"Alem, the first woman to win the International Prize for Arabic Fiction, blends surrealism and mystery in this challenging novel, which opens with the Lane of Many Heads taking on narrative duty (“I am that narrow alley in Mecca, off the highway where pilgrims make their ablutions and don their white robes”)."
"While the novel’s setting is contemporary, Ms. Alem tinges each page with the musky, byzantine ambience of Mecca and the Lane, an atmosphere faithfully rendered in Katharine Halls and Adam Talib’s nuanced translation."
"Sarmada by Fadi Azzam is a unique and audacious book by pretty much any measure: drawing heavily on the both Scheherazadian tradition of stories within stories, and elements of magical realism as employed with aplomb by the likes of Gabriel Garcia Marquez."
"Sarmada is a remarkable book, a story that draws readers’ attention, not simply to a plot, but more importantly into a society that might otherwise be deemed too alien to enter, let alone to understand. Fadi Azzam has crafted a brilliant narrative rendered beautifully into English by Adam Talib."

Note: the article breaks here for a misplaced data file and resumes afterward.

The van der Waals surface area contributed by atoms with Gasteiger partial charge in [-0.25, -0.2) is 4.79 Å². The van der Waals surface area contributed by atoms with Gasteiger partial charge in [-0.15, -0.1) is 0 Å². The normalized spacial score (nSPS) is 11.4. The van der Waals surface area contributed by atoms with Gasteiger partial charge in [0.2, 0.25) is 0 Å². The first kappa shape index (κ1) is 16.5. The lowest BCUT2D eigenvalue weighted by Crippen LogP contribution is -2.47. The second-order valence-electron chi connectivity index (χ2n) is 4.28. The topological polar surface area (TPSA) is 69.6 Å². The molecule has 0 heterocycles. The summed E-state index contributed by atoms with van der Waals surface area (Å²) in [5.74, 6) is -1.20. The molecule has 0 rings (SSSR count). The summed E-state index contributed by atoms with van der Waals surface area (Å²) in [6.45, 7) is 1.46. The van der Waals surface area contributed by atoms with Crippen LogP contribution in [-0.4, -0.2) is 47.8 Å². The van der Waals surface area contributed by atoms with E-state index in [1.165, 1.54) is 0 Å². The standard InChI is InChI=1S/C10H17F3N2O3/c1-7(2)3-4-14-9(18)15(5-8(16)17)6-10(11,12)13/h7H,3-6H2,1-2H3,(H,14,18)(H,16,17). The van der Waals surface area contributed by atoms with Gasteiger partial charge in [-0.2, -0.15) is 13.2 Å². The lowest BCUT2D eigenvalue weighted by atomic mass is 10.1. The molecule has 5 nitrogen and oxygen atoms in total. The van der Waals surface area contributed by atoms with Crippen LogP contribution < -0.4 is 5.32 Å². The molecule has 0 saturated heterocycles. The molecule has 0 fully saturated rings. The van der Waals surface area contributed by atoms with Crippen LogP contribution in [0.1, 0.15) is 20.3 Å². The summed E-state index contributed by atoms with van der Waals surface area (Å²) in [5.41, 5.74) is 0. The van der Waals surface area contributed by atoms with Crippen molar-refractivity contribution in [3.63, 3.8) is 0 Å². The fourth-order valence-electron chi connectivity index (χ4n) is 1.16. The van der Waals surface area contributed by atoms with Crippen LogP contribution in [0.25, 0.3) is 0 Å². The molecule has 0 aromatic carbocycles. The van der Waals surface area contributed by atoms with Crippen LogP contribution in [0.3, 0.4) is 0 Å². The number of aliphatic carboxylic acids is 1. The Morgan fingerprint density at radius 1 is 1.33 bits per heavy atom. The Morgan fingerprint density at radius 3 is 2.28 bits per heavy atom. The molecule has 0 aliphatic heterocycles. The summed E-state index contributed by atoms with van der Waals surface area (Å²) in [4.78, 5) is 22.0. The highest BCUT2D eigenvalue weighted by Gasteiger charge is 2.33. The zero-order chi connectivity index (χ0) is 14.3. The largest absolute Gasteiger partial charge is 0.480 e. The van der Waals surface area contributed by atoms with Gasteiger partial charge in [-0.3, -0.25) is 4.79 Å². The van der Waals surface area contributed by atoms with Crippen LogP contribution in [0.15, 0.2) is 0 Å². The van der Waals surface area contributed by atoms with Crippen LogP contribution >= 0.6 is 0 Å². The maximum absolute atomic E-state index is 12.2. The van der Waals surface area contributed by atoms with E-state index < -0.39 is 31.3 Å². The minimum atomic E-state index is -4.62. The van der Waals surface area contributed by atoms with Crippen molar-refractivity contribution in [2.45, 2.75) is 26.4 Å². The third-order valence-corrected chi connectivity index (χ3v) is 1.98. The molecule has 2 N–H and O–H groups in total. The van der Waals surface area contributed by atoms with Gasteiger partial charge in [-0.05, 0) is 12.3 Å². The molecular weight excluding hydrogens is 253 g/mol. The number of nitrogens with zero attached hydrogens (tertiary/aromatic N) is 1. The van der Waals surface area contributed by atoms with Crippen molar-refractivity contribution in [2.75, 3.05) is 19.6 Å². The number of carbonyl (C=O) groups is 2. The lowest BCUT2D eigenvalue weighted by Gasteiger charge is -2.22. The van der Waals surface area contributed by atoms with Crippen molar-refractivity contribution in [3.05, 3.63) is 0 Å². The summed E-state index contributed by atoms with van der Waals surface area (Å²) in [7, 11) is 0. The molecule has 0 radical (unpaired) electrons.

"Twelve years on from the first publication of The Hashish Waiter in Arabic, its hero Rowdy Salih can be seen as a precursor of the millions of Egyptians who finally rose up and said “Enough” and “No” in the 2011 revolution. The time for general rowdiness had arrived."
Read a Q&A with me about the book here.
"Cairo Swan Song makes intriguing reading for those interested in contemporary third-world and developing societies, without any grand statements attempting to capture the “essence” of the country and its peoples. For a change, this is neither simply nostalgic eulogy nor bitter dirge, but the expression of a fleeting moment of truthful realization—ironically, one that is admitted to be necessarily limited—of the confused reality of Cairo’s many princes and paupers."
"For all of Mekkawi Said’s characters’ bad decisions, false starts, and negative pursuits, it is their humanity that ultimately crystallizes and redeems them as characters, fascinating characters. The translation by Adam Talib is vibrant and totally engaging, but by the last page of the novel, it is Said who has pulled this gigantic mishmash of material together and left us with another indelible picture of Cairo."
Shorter translations have appeared in The Common, A Public Space, Spolia, Samia Mehrez (ed.), Literary Atlas of Cairo & Literary Life of Cairo, Edinburgh World Writers' Conference, The Book of Gaza and The Book of Khartoum (Comma Press), and 1001 Street Chairs of Cairo.